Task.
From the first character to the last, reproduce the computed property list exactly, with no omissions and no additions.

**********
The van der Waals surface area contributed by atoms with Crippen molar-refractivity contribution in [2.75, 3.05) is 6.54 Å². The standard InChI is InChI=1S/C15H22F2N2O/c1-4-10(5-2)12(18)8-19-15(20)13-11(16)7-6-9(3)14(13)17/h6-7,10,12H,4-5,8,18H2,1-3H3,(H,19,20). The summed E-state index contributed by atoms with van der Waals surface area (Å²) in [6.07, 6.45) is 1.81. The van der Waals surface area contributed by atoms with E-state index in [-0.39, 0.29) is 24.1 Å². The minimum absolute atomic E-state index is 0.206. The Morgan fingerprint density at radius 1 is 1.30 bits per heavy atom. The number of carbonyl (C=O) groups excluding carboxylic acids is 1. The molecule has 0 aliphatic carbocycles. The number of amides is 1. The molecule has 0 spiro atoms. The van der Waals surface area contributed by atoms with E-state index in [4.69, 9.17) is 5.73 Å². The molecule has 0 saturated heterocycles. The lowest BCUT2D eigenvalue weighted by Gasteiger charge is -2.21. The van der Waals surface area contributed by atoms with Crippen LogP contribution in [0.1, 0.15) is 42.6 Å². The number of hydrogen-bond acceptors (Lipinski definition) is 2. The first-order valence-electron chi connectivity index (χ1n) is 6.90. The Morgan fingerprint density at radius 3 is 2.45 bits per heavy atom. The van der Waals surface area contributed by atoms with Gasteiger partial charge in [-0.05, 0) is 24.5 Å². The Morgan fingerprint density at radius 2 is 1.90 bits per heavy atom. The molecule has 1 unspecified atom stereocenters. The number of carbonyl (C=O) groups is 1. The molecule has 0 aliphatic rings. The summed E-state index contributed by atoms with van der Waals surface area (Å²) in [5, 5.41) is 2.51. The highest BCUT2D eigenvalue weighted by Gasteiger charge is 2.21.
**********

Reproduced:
The van der Waals surface area contributed by atoms with Crippen molar-refractivity contribution in [2.75, 3.05) is 6.54 Å². The standard InChI is InChI=1S/C15H22F2N2O/c1-4-10(5-2)12(18)8-19-15(20)13-11(16)7-6-9(3)14(13)17/h6-7,10,12H,4-5,8,18H2,1-3H3,(H,19,20). The summed E-state index contributed by atoms with van der Waals surface area (Å²) in [6.07, 6.45) is 1.81. The van der Waals surface area contributed by atoms with E-state index in [-0.39, 0.29) is 24.1 Å². The minimum absolute atomic E-state index is 0.206. The Morgan fingerprint density at radius 1 is 1.30 bits per heavy atom. The number of carbonyl (C=O) groups excluding carboxylic acids is 1. The molecule has 0 aliphatic carbocycles. The number of amides is 1. The molecule has 0 spiro atoms. The van der Waals surface area contributed by atoms with E-state index in [4.69, 9.17) is 5.73 Å². The molecule has 0 saturated heterocycles. The lowest BCUT2D eigenvalue weighted by Gasteiger charge is -2.21. The van der Waals surface area contributed by atoms with Crippen LogP contribution in [0.1, 0.15) is 42.6 Å². The number of hydrogen-bond acceptors (Lipinski definition) is 2. The first-order valence-electron chi connectivity index (χ1n) is 6.90. The Morgan fingerprint density at radius 3 is 2.45 bits per heavy atom. The van der Waals surface area contributed by atoms with Gasteiger partial charge in [-0.05, 0) is 24.5 Å². The Morgan fingerprint density at radius 2 is 1.90 bits per heavy atom. The molecule has 1 unspecified atom stereocenters. The number of carbonyl (C=O) groups is 1. The molecule has 0 aliphatic rings. The summed E-state index contributed by atoms with van der Waals surface area (Å²) in [5, 5.41) is 2.51. The highest BCUT2D eigenvalue weighted by Gasteiger charge is 2.21.